Nigeria’s CSOs Meet On Making Asset Declaration Compliance In Nigeria More Effective

Nigeria’s CSOs Meet On Making Asset Declaration Compliance In Nigeria More Effective


Civil society organizations and anti-corruption organizations have vowed to strengthen their alliances against corruption in Nigeria by ensuring public officers’ greater compliance with the Code of Conduct Bureau’s regulation on asset declaration.

The rights groups issued a communiqué after a one-day workshop, ‘Mobilising Stakeholders for Improved Accountability and Good Governance Through Asset Declaration’ organized by the Human and Environmental Development Agenda (HEDA Resource Centre) in Uyo, the capital of Akwa Ibom State.

The workshop, in collaboration with the National Orientation Agency, (NOA) and the CCB is one in a series lined up by the anti-corruption group to raise the prospect of the campaign against corruption through inclusive grassroots participation.

HEDA noted that corruption cannot be isolated from economic exclusion and lack of opportunities especially for younger people and indigenous communities who daily face the difficult brunt of redundancy, poverty and associated despair even in the face of reckless display of ill-gotten wealth by public officials.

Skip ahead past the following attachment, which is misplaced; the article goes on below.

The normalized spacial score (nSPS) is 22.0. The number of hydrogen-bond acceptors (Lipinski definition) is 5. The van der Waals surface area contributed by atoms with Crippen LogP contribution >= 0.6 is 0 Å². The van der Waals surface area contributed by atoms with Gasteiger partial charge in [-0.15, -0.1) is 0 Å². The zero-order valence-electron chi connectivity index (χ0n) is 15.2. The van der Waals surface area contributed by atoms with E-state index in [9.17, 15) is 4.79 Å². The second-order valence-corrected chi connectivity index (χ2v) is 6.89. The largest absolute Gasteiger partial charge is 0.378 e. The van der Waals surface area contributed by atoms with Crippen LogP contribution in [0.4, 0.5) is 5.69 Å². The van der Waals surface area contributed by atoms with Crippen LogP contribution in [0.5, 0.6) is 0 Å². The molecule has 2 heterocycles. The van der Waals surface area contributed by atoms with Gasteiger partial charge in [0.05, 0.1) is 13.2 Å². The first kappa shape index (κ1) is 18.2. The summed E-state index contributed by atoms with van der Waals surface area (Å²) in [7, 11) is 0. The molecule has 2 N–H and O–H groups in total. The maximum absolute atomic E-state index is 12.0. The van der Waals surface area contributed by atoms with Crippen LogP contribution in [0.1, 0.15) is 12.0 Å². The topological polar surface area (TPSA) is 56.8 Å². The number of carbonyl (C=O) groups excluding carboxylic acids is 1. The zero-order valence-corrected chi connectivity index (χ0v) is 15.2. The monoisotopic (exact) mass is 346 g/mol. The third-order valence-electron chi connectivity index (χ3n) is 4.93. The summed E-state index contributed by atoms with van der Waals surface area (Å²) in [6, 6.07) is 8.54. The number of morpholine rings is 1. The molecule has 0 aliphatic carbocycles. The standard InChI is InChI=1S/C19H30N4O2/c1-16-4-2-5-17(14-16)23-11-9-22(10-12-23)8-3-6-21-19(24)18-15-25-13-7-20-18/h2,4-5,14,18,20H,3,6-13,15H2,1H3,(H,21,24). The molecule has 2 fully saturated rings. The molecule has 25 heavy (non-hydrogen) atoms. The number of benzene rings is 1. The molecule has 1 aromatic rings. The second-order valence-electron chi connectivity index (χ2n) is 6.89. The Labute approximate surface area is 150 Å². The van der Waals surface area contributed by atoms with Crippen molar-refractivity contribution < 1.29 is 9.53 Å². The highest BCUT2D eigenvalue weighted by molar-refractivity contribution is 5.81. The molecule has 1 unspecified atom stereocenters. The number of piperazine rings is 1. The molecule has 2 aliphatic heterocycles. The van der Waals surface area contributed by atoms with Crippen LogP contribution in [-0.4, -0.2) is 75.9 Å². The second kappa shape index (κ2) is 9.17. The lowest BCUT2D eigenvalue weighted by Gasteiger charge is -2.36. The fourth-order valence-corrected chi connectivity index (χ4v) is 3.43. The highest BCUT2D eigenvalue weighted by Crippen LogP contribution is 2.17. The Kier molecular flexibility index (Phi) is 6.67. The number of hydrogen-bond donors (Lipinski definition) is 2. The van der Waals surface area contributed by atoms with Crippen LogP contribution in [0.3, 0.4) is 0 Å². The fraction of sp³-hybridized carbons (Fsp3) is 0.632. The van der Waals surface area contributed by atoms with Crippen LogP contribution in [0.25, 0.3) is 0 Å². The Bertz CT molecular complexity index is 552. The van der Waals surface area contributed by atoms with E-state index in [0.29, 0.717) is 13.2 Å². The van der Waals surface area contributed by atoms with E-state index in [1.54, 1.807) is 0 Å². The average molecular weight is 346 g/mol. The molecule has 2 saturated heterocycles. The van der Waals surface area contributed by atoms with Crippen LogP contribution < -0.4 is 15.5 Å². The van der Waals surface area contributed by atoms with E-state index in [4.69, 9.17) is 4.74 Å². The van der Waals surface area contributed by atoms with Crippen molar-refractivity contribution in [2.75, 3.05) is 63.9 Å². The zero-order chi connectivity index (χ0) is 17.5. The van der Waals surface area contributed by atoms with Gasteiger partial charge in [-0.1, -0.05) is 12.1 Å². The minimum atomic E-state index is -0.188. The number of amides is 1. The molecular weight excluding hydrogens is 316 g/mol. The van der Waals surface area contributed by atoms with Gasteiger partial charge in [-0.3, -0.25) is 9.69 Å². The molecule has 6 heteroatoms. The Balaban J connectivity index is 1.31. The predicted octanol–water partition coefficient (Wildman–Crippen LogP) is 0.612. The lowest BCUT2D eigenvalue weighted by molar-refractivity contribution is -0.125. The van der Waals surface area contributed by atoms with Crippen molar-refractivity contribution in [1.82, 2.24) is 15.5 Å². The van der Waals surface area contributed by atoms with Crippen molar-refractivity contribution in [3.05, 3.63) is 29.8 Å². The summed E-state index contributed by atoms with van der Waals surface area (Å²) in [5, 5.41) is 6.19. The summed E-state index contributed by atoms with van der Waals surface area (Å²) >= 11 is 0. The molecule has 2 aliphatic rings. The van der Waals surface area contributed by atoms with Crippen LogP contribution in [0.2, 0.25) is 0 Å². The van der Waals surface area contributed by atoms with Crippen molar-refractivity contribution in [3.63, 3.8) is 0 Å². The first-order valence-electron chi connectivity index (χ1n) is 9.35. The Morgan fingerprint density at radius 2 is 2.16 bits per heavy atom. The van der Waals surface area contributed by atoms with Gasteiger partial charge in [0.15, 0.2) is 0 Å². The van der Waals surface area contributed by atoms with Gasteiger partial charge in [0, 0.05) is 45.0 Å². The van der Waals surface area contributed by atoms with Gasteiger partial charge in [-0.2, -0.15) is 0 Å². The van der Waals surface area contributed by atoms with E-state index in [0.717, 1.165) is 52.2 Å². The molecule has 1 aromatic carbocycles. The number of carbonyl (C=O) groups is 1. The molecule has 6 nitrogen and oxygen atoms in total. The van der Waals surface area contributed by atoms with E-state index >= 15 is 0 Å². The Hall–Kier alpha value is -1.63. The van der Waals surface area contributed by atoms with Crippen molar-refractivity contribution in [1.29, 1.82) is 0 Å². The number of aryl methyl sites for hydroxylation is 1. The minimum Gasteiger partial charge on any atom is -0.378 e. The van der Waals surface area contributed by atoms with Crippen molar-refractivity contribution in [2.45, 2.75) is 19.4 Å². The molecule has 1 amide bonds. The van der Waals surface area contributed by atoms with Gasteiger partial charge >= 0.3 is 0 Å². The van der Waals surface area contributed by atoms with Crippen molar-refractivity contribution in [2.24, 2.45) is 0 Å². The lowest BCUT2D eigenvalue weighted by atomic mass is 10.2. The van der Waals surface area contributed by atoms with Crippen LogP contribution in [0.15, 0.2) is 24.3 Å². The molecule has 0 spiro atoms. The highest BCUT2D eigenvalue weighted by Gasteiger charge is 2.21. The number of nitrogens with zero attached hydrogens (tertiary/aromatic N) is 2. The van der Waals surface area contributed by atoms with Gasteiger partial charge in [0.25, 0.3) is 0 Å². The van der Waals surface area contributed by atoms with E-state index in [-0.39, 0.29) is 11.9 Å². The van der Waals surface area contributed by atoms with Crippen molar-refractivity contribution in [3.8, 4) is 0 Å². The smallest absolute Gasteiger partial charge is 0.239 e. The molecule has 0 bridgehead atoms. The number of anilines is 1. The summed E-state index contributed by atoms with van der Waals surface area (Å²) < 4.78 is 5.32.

In the communiqué signed by the Chairman of HEDA, Olanrewaju Suraju, civil society organizations, and anti-corruption institutions pledged to strengthen alliances and solidarity by increasing the tempo of working together.

The groups said it recognized that declaration of assets through the CCB and compliance of public officials is one of the most effective ways of fighting corruption as contained in Schedule 1 of the 1999 Constitution and resolved to further degrade, shame, uproot and eliminate corruption in public service, considering its grievous impact on sustainable livelihood.

The groups stated, “The acquisition of illegal assets by public officials is not without the knowledge and collaboration of some bad elements in the civil service and financial institutions. It was observed that while inadequate remuneration and poor conditions of service are not justifications for collaborative corruption in the civil service, participants recognized and called for full implementation of the national minimum wage and improved conditions of service for civil servants most of who live below the poverty line.”

The participants expressed concern about the unimpressive funding and salary structure of CCB workers, in the face of public high expectations and call on the federal government to address the operation and service conditions at the CCB to enhance effective performance.

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